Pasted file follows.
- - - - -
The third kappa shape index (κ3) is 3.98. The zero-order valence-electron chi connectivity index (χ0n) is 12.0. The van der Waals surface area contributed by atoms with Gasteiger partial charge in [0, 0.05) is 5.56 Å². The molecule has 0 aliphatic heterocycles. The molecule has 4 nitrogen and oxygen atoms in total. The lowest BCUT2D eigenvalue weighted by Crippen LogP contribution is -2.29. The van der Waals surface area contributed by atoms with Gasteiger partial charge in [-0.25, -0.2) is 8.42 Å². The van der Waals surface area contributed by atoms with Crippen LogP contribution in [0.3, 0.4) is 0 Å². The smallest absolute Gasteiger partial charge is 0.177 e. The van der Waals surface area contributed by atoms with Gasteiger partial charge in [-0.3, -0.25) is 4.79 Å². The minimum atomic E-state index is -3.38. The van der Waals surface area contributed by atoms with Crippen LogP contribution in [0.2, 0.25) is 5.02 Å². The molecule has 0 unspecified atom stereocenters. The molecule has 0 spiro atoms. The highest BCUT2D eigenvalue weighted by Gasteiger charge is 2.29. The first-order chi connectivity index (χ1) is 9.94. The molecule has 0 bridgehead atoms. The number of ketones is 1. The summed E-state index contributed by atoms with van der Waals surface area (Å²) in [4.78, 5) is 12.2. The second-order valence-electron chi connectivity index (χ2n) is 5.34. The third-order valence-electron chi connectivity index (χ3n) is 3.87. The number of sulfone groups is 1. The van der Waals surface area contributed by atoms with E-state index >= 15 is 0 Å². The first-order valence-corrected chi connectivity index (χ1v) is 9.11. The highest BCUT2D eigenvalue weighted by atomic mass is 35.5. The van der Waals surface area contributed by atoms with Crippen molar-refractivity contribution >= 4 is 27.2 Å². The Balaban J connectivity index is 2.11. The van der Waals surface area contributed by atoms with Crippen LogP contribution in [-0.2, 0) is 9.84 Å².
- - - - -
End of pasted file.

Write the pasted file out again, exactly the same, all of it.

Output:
The third kappa shape index (κ3) is 3.98. The zero-order valence-electron chi connectivity index (χ0n) is 12.0. The van der Waals surface area contributed by atoms with Gasteiger partial charge in [0, 0.05) is 5.56 Å². The molecule has 0 aliphatic heterocycles. The molecule has 4 nitrogen and oxygen atoms in total. The lowest BCUT2D eigenvalue weighted by Crippen LogP contribution is -2.29. The van der Waals surface area contributed by atoms with Gasteiger partial charge in [-0.25, -0.2) is 8.42 Å². The van der Waals surface area contributed by atoms with Crippen LogP contribution in [0.3, 0.4) is 0 Å². The smallest absolute Gasteiger partial charge is 0.177 e. The van der Waals surface area contributed by atoms with Gasteiger partial charge in [-0.3, -0.25) is 4.79 Å². The minimum atomic E-state index is -3.38. The van der Waals surface area contributed by atoms with Crippen LogP contribution in [0.2, 0.25) is 5.02 Å². The molecule has 0 unspecified atom stereocenters. The molecule has 0 spiro atoms. The highest BCUT2D eigenvalue weighted by Gasteiger charge is 2.29. The first-order chi connectivity index (χ1) is 9.94. The molecule has 0 bridgehead atoms. The number of ketones is 1. The summed E-state index contributed by atoms with van der Waals surface area (Å²) in [4.78, 5) is 12.2. The second-order valence-electron chi connectivity index (χ2n) is 5.34. The third-order valence-electron chi connectivity index (χ3n) is 3.87. The number of sulfone groups is 1. The van der Waals surface area contributed by atoms with E-state index >= 15 is 0 Å². The first-order valence-corrected chi connectivity index (χ1v) is 9.11. The highest BCUT2D eigenvalue weighted by atomic mass is 35.5. The van der Waals surface area contributed by atoms with Crippen molar-refractivity contribution >= 4 is 27.2 Å². The Balaban J connectivity index is 2.11. The van der Waals surface area contributed by atoms with Crippen LogP contribution in [-0.2, 0) is 9.84 Å².